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#### find_the_fun

##### Active member

- Feb 1, 2012

- 166

- Thread starter find_the_fun
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- Feb 1, 2012

- 166

- Jan 26, 2012

- 890

To say that \(f(n,k)\in O(n+k)\) means that there exists a \(C>0\) such that for \(n+k\) large enough:

\[|f(n,k)| < C |n+k|\]

That is they jointly define the bound on the growth of \(|f(x,k)|\)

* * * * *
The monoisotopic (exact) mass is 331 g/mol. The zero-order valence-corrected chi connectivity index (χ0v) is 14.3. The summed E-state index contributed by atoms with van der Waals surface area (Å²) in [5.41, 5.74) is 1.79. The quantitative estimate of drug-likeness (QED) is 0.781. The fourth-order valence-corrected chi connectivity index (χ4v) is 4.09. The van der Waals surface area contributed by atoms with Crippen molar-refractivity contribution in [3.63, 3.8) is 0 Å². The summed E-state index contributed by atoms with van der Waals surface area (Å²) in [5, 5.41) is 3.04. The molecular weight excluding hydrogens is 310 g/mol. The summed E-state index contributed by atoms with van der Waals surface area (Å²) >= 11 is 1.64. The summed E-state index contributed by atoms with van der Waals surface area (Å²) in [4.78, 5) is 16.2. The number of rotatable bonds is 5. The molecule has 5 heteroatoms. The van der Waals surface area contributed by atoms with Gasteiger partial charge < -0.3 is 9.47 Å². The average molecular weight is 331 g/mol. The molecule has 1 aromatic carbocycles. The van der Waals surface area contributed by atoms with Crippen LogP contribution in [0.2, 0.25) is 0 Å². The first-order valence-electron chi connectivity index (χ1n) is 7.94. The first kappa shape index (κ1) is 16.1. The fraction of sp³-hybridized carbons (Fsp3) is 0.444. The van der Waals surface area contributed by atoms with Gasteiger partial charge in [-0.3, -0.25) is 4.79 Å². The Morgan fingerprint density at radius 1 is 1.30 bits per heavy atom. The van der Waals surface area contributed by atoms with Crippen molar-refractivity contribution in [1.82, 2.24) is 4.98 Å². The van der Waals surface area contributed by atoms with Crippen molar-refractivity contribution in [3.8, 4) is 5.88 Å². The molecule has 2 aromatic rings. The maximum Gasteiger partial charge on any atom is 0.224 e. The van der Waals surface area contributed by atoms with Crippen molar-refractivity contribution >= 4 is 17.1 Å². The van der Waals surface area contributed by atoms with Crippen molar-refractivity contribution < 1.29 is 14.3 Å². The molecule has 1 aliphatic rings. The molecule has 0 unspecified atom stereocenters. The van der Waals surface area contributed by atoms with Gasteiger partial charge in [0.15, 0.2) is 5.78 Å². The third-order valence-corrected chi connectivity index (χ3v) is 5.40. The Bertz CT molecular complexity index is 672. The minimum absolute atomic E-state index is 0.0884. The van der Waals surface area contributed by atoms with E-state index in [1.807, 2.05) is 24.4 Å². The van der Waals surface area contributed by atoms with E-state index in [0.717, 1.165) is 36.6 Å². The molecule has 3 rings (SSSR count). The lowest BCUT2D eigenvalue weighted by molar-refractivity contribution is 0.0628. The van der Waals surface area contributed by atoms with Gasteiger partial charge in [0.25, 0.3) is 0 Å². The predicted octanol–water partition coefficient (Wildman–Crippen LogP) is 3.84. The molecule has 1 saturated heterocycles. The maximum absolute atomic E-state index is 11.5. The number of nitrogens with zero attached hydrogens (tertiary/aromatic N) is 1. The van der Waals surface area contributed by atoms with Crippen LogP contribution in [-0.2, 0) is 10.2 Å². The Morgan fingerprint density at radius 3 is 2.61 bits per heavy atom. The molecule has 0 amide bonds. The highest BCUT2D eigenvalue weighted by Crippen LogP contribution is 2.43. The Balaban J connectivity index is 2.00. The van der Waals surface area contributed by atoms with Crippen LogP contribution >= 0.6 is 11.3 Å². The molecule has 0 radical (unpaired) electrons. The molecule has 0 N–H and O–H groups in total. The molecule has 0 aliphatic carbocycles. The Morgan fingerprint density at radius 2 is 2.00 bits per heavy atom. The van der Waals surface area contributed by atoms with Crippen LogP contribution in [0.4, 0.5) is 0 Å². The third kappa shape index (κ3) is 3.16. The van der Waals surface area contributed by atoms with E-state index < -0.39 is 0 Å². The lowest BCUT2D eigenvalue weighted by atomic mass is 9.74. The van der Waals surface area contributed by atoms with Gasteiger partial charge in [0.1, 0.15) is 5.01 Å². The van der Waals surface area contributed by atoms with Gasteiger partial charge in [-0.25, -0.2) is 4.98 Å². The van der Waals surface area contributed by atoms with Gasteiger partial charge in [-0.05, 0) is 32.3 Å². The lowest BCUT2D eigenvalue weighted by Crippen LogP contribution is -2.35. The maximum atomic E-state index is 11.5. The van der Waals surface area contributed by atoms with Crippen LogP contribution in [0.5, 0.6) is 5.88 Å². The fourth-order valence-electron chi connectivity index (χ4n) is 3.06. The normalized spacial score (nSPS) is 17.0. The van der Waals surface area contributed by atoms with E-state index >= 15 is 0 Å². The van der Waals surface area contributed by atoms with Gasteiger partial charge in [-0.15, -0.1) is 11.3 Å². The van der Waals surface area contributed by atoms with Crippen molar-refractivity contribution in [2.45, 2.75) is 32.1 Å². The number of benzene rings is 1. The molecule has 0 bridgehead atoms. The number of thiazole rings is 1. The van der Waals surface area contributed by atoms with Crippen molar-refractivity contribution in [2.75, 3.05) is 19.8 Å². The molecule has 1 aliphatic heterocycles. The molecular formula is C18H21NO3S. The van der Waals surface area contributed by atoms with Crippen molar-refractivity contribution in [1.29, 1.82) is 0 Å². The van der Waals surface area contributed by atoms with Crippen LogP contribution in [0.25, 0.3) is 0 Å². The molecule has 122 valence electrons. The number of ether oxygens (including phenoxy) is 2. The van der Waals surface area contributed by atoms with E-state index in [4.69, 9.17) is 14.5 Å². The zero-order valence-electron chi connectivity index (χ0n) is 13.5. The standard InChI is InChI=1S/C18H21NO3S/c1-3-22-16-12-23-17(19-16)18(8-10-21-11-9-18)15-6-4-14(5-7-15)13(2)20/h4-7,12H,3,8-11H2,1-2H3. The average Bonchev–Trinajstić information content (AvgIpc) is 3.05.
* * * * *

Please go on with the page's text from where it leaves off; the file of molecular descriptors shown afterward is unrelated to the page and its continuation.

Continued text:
CB

- Feb 13, 2012

- 1,704

One of the basic property of the 'big-O notation' is that, if f and g are positive functions, then ...

$\displaystyle f_{1} \in \mathcal{O} (g_{1})\ \text{&}\ f_{2} \in \mathcal{O} (g_{2}) \implies f_{1}+f_{2} \in \mathcal{O} (g_{1}+g_{2}) $

Kind regards

$\chi$ $\sigma$